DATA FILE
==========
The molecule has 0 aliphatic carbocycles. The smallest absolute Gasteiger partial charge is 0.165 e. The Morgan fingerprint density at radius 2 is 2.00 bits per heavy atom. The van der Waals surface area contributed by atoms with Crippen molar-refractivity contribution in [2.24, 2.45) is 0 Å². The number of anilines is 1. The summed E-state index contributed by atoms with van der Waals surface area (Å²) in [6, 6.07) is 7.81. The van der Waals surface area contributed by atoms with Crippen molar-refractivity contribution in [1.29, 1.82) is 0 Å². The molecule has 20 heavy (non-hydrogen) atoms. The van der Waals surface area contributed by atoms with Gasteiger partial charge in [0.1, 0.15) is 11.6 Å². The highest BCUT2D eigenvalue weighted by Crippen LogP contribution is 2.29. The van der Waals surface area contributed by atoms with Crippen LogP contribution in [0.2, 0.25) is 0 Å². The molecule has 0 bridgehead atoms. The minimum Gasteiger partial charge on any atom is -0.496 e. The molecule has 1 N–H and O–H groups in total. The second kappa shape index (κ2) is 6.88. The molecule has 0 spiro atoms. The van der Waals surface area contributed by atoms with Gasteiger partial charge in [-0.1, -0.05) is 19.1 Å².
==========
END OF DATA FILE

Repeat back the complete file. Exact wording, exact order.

The molecule has 0 aliphatic carbocycles. The smallest absolute Gasteiger partial charge is 0.165 e. The Morgan fingerprint density at radius 2 is 2.00 bits per heavy atom. The van der Waals surface area contributed by atoms with Crippen molar-refractivity contribution in [2.24, 2.45) is 0 Å². The number of anilines is 1. The summed E-state index contributed by atoms with van der Waals surface area (Å²) in [6, 6.07) is 7.81. The van der Waals surface area contributed by atoms with Crippen molar-refractivity contribution in [1.29, 1.82) is 0 Å². The molecule has 20 heavy (non-hydrogen) atoms. The van der Waals surface area contributed by atoms with Gasteiger partial charge in [0.1, 0.15) is 11.6 Å². The highest BCUT2D eigenvalue weighted by Crippen LogP contribution is 2.29. The van der Waals surface area contributed by atoms with Crippen LogP contribution in [0.2, 0.25) is 0 Å². The molecule has 0 bridgehead atoms. The minimum Gasteiger partial charge on any atom is -0.496 e. The molecule has 1 N–H and O–H groups in total. The second kappa shape index (κ2) is 6.88. The molecule has 0 spiro atoms. The van der Waals surface area contributed by atoms with Gasteiger partial charge in [-0.1, -0.05) is 19.1 Å².